In 1824 a severe panic existed in the woollen trade, and there was scarcely a cloth-loom to be heard in the village. To keep them from starving many of the people were employed in weaving cotton by hand-loom, obtaining their work from a Mr. Nutter, or Nuttall, of Bradford, whither they took their pieces on Thursdays. Mr. Joseph Tordoff, of Low Moor, also put out cotton weaving at Pudsey. The first woollen mill in Pudsey turned by steam-power was commenced towards the close of the last century at the bottom of Roker Lane, by Mr. Ellwand.
* For an exhaustive account of the primitive methods of cloth manufacture, see Lawson's Progress in Pudsey,
pp. 20-28, and 83-93.

** See Smith's Morley; Ancient and Modern, p. 297. Wilson's History of Bramley, pp. 44-44

The mill is known as Union Bridge Mill. It was the property of the late Mr. J. Crowther, but is now the property of Mr. Galloway. The next and most important was Gibraltar Mill, erected in 1801-2, by Messrs. Joseph Thackrah and Fairfax Carlisle. This mill was burnt down on June 14, 1812, and there being no other mill in the neighborhood, the loss was considerable, both to owners and workpeople, as well as to the clothmakers. The mill was rebuilt by Mr. Thackrah on the best principles, and completed with all the newest improvements. Gas was introduced into this mill very early, being the fist lit in the neighbourhood. Mr. Thackrah having built a large factory on the higher ground adjoining became a great contractor for army goods, and for many years employed a large number of work-people; the goods made by him being completed in all the various branches upon the premises, and exported to all parts of the world. Mr. Thackrah died in 1828. The premises were then let to Messrs. Hall and Walton, and in 1836 were purchased by Messrs. William Walton and Co. They are now occupied by Mr. D. Womersley and others. The mill has been twice enlarged.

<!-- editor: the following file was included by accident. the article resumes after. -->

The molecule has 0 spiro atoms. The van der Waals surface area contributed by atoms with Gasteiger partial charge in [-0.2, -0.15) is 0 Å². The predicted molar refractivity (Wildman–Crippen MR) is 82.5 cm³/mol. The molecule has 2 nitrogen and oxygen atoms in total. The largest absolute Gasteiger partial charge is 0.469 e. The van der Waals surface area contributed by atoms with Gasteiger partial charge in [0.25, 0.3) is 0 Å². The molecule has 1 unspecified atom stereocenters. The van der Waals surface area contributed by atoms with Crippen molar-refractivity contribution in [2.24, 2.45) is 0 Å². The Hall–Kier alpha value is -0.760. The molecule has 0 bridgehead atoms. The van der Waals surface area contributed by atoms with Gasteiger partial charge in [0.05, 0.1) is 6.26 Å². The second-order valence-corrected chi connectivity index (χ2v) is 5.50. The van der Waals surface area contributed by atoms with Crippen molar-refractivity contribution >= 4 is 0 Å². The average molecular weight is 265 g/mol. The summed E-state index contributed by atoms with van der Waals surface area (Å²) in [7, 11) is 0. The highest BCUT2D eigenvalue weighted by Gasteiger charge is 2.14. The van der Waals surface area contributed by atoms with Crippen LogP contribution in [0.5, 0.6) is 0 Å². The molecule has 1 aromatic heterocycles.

Varley's old mill, at Stanningley, was erected in 1816, and the new one in 1837, the firm being composed until recently of Messrs. William and Samuel Varley. This firm have frequently 1,000 workpeople in their employ. The Smalewell Mill was commenced about 1821, and rebuilt in 1844-5. It became the property of Messrs. William and Jonathan Clarkson in 1854, and has recently been purchased by Mr. Reuben Gaunt, the present owner. Albion mill was erected in 1822, and has since been enlarged. The name of the firm is The Pudsey Albion Mill Co., Ltd., Waterloo Mill; erected in 1825, received an addition in 1852; and since then a new mill has been added, the first stone of which was laid in July, 1857, by Mr. Jonas Bateman and Mr. William Carr, two of the senior partners of the firm. The company trade under the name of James Blackburn and Co. The following names of mills, with the dates of their erection, complete the list: -- Union Mill (Mr. Matthew Walker), erected in 1825, and enlarged in 1835. Allanbrig Mill (Messrs. Salter and Salter), erected 1830; enlarged since. Crawshaw Mill, erected 1831; enlarged 1857; now wholly worsted. Priestley Mill (William Elsworth and Co.), erected 1834, and since enlarged (now the property of The Priestley Mill Co.) Fartown Mill (Claughton Garth Mill Co.), erected 1837; enlarged 1860, burnt down in 1879, and afterwards purchased and rebuilt by Mr. James Banks, the present owner and occupier. Cliff Mill (Farrer, Sharp, and Co.), erected 1837; since enlarged. Bankhouse Mill and Messrs. Varley's Mill, at Stanningley, all the above are woolen mills, built by companies on the joint-stock principle. Messrs. B. Crosland and Son, of Valley Bottom, and Messrs. W. and T. Huggan, of Swinnow Grange, are Pudsey firms, but their works are not within the township.